With 5 Chicago police shootings since late July, Supt. Brown explains why public hasn't seen body camera footage

CPD Garfield Ridge shooting leaves man reportedly attacking officers with butcher knife dead
CHICAGO (WLS) -- After Chicago police shot and killed a man early Saturday morning, police Superintendent David Brown talked about why body camera footage from other recent police shootings has not yet been released.

There have been five police-involved shootings in Chicago since July 29.

"You don't want early release of video to interfere with the investigation or witness testimony," Brown said. "A witness might see the video and then it taints what they say they saw. I really defer all the judgments to COPA (the Civilian Office of Police Accountability); I think that's the way the policy was written. I believe it's a well-written policy."

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Officers attempted to use a taser on the man when he lunged back at them with a butcher knife, according to Chicago Police



COPA said it hopes to release video from each of the shootings in the coming week, but cautions key investigative steps need to be followed in each case.

Early Saturday morning, Chicago police shot and killed a man in Vittum Park after he allegedly lunged at officers with a large butcher knife in the city's Garfield Ridge neighborhood on the Southwest Side.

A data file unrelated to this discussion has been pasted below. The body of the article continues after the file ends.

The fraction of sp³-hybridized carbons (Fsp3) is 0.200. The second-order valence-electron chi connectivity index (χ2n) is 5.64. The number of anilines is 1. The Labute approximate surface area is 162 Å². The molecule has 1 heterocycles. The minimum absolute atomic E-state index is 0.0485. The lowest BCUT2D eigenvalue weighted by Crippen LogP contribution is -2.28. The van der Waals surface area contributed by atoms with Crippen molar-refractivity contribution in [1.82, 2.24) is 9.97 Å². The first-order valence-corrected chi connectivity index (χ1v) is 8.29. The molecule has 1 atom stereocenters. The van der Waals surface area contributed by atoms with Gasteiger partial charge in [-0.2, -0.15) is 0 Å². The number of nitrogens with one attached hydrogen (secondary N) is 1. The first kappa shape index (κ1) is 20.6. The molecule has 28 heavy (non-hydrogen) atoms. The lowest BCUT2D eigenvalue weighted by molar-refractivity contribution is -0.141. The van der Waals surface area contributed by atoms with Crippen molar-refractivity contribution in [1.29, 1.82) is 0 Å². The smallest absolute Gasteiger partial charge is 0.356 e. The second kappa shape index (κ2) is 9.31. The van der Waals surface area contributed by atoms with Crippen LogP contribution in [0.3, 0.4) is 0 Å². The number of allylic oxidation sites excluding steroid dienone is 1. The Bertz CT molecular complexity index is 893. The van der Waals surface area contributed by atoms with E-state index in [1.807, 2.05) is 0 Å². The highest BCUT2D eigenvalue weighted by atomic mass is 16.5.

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Family members say Miguel Vega, the man who died after a shootout with Chicago police officers, was unarmed.



In its complete statement, COPA said, "We understand the public's desire for release of video related to the most recent incidents and COPA is committed to releasing transparency materials at the earliest point possible and on many occasions has released video in advance of the 60 day deadline required under City policy. Many of the incidents that have occurred since July 30th will be released in the coming weeks.

However in addition to releasing body worn camera, COPA has a responsibility to gather and release all POD, CTA, in-car camera as well as 3rd party video. In accordance with the City's video release policy, at the time of release COPA must also include all associated 911 calls, police radio transmissions, officer use of force reports and other related materials which all must be appropriately reviewed to ensure it is void of any personally protected information.

Moreover, COPA must always conduct all key investigative steps including the interview of officer and civilian witnesses prior to release. This ensures that the integrity of both the criminal and administrative investigations are not compromised by the release of these materials before statements from witnesses have been provided.

Since the agency launched 3 years ago our goal has been to remain transparent and build trust and confidence in our investigations. Our commitment to fulfill the city's video release policy is unwavering, as is our duty to preserve the integrity of investigation while also understanding the public's interest."
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